The great journalist Robert Fisk is 67. Fitness trainer Richard Simmons is 65, and I do hope I won’t be seeing any more of him—not because I don’t like him, just because I don’t want to see him anymore. And yet another of my crushes, actor Tamsin Greig is 47.

The day, and this one is not even close, belongs to one of my favorite painters Amedeo Modigliani, who was born on this day in 1884. It isn’t that I necessarily think his technique is great. The truth is that I don’t really know. But I love his style and I love what he does with it. Unlike, say, Paul Klee (who I also greatly admire), I never get bored with it. Of course, the fact that he was pretty much exclusively a figurative artist helps. I don’t know why (maybe because I’m a human), I just like pictures of humans. Also, he died very young; with more time, he might have run out of ideas. Anyway, here is a portrait of another unique artist, Chaim Soutine:

Modigliani - Portrait of Chaim Soutine

Happy birthday Amedeo Modigliani!

A Better Lethal Injection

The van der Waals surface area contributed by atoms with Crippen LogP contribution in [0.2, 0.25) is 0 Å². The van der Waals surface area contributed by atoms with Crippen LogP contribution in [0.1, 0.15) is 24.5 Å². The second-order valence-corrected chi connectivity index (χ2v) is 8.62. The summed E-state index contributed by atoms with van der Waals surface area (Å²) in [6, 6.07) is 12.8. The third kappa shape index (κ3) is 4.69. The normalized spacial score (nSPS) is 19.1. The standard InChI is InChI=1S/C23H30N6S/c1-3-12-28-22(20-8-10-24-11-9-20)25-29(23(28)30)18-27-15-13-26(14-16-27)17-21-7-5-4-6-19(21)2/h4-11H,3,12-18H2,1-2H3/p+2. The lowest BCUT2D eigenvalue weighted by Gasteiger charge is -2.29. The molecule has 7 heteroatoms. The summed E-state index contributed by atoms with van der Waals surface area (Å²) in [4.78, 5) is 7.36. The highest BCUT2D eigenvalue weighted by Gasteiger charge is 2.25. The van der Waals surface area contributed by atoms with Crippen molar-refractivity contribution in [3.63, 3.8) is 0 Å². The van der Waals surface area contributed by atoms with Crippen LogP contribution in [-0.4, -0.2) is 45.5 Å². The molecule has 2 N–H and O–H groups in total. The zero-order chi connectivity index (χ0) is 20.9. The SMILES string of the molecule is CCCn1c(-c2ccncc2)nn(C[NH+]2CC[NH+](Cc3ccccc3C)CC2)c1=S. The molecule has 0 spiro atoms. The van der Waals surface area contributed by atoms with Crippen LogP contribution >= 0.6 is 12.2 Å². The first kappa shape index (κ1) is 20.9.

Lethal InjectionThere is another one of those “Should we kill mentally retarded murders?” cases. Now it is Warren Lee Hill Jr, who the state of Georgia wants to kill. I’m against the death penalty regardless. However, it has never been made clear to me how intelligence matters in these cases. I understand with kids. But it seems to me that if a mentally retarded person is less culpable for a murder, why isn’t a genius more culpable. (This is the kind of thinking that causes people like Rocco Pendola to say I’m idiotic.) But I hope that Hill doesn’t get killed by the state—just not because he’s isn’t bright.

Democracy Now! reports that Hill will be killed with an injection of pentobarbital. This is good news because finally at least some government killing programs are being reasonable about how they murder people. In the past, it has been the ridiculous drug cocktail where first they knock you out, then they paralyze you, then they induce a heart attack. The problem was always that this is potentially a very painful thing. For example, that first drug might not put the victim to sleep. And just the thought that you might have to die that way is a form of torture—much less the experience itself.

All along, I’ve wondered why these killers didn’t just give their victims massive doses of barbiturates. That works really well. Just ask Marilyn Monroe. She died primarily from an overdose of barbiturates—specifically, pentobarbital, the drug that the state of Georgia is itching to give to Hill. It is said that he has an IQ of 70. To me, that doesn’t seem like mentally retarded, just slow. Regardless, that is smart enough to know what is going on and to worry about how they plan to kill you.